Long Term Performance of Dry Cover Systems for Reactive Mine Waste

Symposium Rouyn-Noranda 2002
Abstract Dry cover systems are commonly used at various mine sites around the world to prevent and control acid rock drainage. The primary purpose of these covers is to minimize further degradation of the receiving environment following closure of the waste impoundment by minimizing the influx of water and oxygen into the waste. Dry covers can be simple or complex, encompassing single or multiple layers of native soils, non-reactive tailings and/or waste rock, geosynthetic materials, and oxygen consuming organic materials.
The long-term performance of a dry cover system is controlled by the final properties of the cover materials once they are in equilibrium with in situ and site specific climate/vegetative conditions. It is expected that these properties and site specific conditions may change over a long period of time. The long-term performance of dry covers is being examined in a research study funded by the International Network for Acid Prevention (INAP). The objective of the study is to identify the key properties affecting the long-term performance of cover systems and the physical, chemical, or biological processes that cause the changes in these key properties. The research study has included input from site personnel on the processes affecting cover performance at their specific mine sites. A literature study was also completed to characterize the physical, chemical, and biological processes identified. Field performance monitoring was used to identify changes in the key material properties at a total of five mines sites in Canada, the United States, and Australia. The data was then analyzed to determine which of the physical, chemical, or biological process (or combination thereof) caused the change in the key material property.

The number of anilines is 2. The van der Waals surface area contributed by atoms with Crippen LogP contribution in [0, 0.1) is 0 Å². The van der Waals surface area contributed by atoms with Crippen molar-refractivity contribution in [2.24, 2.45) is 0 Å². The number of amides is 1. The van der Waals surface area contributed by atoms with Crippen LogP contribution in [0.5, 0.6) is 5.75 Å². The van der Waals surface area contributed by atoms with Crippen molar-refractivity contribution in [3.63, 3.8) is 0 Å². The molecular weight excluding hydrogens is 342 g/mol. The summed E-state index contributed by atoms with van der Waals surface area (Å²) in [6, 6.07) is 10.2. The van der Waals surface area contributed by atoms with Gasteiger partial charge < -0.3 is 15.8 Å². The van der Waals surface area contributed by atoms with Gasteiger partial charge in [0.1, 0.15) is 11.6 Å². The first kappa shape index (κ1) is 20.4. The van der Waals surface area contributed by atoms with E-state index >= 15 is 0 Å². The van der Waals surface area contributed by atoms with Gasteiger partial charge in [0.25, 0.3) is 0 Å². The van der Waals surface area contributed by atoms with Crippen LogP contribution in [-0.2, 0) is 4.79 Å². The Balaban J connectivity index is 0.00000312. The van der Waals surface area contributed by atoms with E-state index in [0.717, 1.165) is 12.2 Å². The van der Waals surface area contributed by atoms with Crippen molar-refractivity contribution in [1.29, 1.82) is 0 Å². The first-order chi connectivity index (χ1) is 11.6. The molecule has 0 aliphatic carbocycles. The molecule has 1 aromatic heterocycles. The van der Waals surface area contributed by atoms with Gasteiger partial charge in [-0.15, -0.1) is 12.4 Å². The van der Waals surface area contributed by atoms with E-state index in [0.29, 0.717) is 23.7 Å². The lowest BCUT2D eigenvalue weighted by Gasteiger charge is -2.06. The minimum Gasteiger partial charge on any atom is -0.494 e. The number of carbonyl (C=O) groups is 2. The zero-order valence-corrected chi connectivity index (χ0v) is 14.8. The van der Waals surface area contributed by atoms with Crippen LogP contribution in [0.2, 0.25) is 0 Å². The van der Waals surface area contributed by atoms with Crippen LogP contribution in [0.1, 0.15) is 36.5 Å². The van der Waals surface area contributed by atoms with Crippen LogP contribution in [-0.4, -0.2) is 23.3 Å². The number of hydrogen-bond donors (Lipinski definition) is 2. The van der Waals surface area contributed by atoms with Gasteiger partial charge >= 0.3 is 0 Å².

This paper will provide background to the processes influencing the long-term performance of dry covers and document field-testing at the case study sites.
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